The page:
Although online YouTube is synonymous with “online videos”, not all audiovisual content of the network dies in Google. Apart from this platform, we have a plethora of options that, targeting a specific and massive niche, seek to differentiate themselves and gain positions among online video users.
Here we bring you 5 sites or alternative platforms to YouTube that allow you to view, share and download (in some cases) videos online. Each one with a peculiarity and with different models. Do you use any of these platforms or do you prefer YouTube?
It is clearly one of the most promoted in recent months (at this point, talking about years is too). It was introduced publicly in 2004 as a clear alternative to YouTube. As a platform, it allows uploading, sharing and downloading videos (something that on YouTube is a sort of taboo subject). Its main difference is that it is the first video site (introduced this option in 2007) to allow high-definition content (HD), something that Google’s platform would implement only in 2009.
The best thing about Vimeo is its user interface , Which is very simple, light and attractive. The videos load very smoothly and not very heavy for the browsers. For the most techies, the HTML5support platform, Allowing you to watch videos without the need for Flash technology .
Open to the public around 2007, UStream is an entirely dedicated platform for streaming and video. What does this mean? (Yes, yes, there are many words in English, but we can say that they are necessary neologisms to explain the system) that although it stores videos and audiovisual content, its main objective is to support the live transmission.
Whichever savvy that usually follow conference coverage over the internet, you will have noticed that most rely on this platform to do so.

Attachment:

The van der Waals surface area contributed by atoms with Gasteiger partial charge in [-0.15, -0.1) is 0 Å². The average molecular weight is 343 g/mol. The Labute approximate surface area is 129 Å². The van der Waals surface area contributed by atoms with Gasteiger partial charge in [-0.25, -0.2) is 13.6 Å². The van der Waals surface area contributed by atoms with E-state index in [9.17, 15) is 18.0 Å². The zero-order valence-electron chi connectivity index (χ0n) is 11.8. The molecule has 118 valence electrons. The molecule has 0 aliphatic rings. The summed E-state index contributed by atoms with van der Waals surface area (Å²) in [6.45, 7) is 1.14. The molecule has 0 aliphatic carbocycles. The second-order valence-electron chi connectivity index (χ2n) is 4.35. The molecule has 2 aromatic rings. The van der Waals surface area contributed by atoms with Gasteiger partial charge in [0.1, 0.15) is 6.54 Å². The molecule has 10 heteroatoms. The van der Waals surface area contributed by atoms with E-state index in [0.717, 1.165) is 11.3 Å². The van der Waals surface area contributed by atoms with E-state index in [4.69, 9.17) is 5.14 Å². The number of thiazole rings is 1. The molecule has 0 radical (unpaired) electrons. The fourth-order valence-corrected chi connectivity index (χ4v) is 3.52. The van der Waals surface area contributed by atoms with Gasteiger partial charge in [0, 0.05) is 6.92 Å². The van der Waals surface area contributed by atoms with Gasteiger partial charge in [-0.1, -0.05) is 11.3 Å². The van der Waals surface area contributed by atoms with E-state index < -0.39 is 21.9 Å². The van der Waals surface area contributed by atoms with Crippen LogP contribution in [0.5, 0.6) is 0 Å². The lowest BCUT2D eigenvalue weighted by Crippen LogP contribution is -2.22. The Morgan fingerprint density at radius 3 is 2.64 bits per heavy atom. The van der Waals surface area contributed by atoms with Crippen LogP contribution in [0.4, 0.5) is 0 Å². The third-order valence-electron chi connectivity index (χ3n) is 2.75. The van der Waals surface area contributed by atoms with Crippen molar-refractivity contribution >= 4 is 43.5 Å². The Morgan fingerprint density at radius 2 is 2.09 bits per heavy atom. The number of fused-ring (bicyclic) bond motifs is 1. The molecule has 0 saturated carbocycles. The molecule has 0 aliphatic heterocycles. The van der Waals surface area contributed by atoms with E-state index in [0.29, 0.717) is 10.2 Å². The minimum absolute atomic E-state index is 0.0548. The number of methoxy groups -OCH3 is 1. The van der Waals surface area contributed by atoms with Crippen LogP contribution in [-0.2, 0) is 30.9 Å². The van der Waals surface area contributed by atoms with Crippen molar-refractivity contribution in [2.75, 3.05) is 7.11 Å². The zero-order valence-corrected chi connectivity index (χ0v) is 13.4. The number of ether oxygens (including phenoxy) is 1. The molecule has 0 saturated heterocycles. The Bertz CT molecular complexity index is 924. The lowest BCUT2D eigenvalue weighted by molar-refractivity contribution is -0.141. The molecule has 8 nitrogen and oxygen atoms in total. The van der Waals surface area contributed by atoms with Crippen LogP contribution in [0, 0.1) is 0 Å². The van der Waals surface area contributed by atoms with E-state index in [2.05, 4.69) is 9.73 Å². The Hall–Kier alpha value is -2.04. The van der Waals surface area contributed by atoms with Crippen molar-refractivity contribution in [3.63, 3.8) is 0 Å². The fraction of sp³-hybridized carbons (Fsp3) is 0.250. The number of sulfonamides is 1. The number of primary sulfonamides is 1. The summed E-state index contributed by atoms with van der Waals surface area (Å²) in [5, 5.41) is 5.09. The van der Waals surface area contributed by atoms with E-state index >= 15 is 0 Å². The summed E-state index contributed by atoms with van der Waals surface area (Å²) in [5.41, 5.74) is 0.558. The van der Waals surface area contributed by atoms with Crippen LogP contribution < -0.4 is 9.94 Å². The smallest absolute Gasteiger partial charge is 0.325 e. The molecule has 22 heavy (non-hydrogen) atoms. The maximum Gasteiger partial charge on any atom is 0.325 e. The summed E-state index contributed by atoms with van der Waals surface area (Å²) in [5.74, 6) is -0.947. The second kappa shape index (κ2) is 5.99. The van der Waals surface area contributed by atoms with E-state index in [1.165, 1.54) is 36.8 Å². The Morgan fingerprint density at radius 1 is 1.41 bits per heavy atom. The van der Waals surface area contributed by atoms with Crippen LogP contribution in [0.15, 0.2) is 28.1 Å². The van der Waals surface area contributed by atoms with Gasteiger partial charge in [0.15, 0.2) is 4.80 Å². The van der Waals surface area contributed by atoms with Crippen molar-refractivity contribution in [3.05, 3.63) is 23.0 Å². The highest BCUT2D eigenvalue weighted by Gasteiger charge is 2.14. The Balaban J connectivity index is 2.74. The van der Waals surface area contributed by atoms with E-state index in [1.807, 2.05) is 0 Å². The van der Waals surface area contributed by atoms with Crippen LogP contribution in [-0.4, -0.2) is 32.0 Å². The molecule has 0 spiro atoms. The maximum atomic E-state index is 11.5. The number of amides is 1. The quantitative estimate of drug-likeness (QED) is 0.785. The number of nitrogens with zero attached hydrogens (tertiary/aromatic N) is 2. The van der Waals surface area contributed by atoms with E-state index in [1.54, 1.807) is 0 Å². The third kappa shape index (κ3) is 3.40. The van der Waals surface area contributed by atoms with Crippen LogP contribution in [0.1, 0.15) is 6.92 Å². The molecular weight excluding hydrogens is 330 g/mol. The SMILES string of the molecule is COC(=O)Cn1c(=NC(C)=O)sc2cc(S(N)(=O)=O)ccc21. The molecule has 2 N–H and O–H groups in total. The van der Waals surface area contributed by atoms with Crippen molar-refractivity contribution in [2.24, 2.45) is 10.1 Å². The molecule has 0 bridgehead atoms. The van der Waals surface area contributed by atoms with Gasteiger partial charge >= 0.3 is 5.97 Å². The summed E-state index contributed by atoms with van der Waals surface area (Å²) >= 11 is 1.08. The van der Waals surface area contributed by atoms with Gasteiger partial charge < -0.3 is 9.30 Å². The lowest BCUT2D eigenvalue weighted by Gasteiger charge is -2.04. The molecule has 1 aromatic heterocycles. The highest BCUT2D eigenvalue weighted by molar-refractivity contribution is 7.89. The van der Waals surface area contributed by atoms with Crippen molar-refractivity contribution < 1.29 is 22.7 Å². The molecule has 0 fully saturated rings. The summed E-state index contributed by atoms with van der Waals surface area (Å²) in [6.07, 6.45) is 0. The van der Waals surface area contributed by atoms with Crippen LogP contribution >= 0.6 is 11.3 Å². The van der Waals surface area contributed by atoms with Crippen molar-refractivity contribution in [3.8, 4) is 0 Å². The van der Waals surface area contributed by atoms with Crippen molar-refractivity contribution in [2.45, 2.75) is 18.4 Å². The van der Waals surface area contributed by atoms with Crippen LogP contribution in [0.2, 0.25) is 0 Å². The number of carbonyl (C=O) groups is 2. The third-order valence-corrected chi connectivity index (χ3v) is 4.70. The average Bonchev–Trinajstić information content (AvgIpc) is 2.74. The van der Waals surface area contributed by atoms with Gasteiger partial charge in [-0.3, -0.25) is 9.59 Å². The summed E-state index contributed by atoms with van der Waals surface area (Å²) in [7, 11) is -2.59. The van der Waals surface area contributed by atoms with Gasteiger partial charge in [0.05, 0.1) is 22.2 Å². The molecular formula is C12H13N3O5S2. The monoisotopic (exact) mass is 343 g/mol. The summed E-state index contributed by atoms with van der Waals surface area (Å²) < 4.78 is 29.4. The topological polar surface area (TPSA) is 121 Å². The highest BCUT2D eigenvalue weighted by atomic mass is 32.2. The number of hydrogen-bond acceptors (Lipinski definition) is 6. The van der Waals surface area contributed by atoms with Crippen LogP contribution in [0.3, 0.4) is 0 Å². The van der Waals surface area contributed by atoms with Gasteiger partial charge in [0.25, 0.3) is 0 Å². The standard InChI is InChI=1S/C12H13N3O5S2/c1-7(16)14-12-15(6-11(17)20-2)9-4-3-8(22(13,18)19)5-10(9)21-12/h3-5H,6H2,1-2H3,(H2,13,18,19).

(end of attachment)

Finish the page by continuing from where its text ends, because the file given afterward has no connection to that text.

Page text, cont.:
Its main characteristics are: the live audio and video transmission, which is free, has no transmission limit and contains several channels with different themes (in the style of television networks). On the other hand, it has an excellent integration with social networks, especially with Twitter.
As its name indicates, Archive is the website whose sole purpose is to become the universal file of the web. This includes videos, audios, texts and any content that has been spinning on the internet. What interests us at the moment is the audiovisual aspect. There we can find, upload and share any type of video, from any extension and leave it free to be used by all users under open and opensource formats.
Access is free for both uploaders and downloaders and for sharing.
The difference is that you can not only find movies without copyright (or copyright), but also animated feature films, domestic videos, and any other type of content with “moving images”. It is also highly recommended the other sections of Archive.org
Maybe it’s the only one different from the 5 we propose here. Hulu is an online video platform exclusively created to broadcast content from TV channels. Clearly in this it differs from everyone because it does not accept to upload content by the users and its only objective is to take the idea of TV on-demand to the web. Access is free only for users in certain markets (US and UK) and allows viewing content already broadcast by most US TV channels.
The advantage: it’s like watching TV but from the PC (or, lucky ones that can, from the screen of your digital TV). The disadvantage is that it does not bet on the web community and that it has restricted market access
It’s a mix between YouTube and Vimeo. Perhaps its differential is that it is not of American origin, like the rest, but French. This may seem like a trifle, but it is interesting that there is a non-global platform of videos that does not depend exclusively on the US strategy, especially the copyright.
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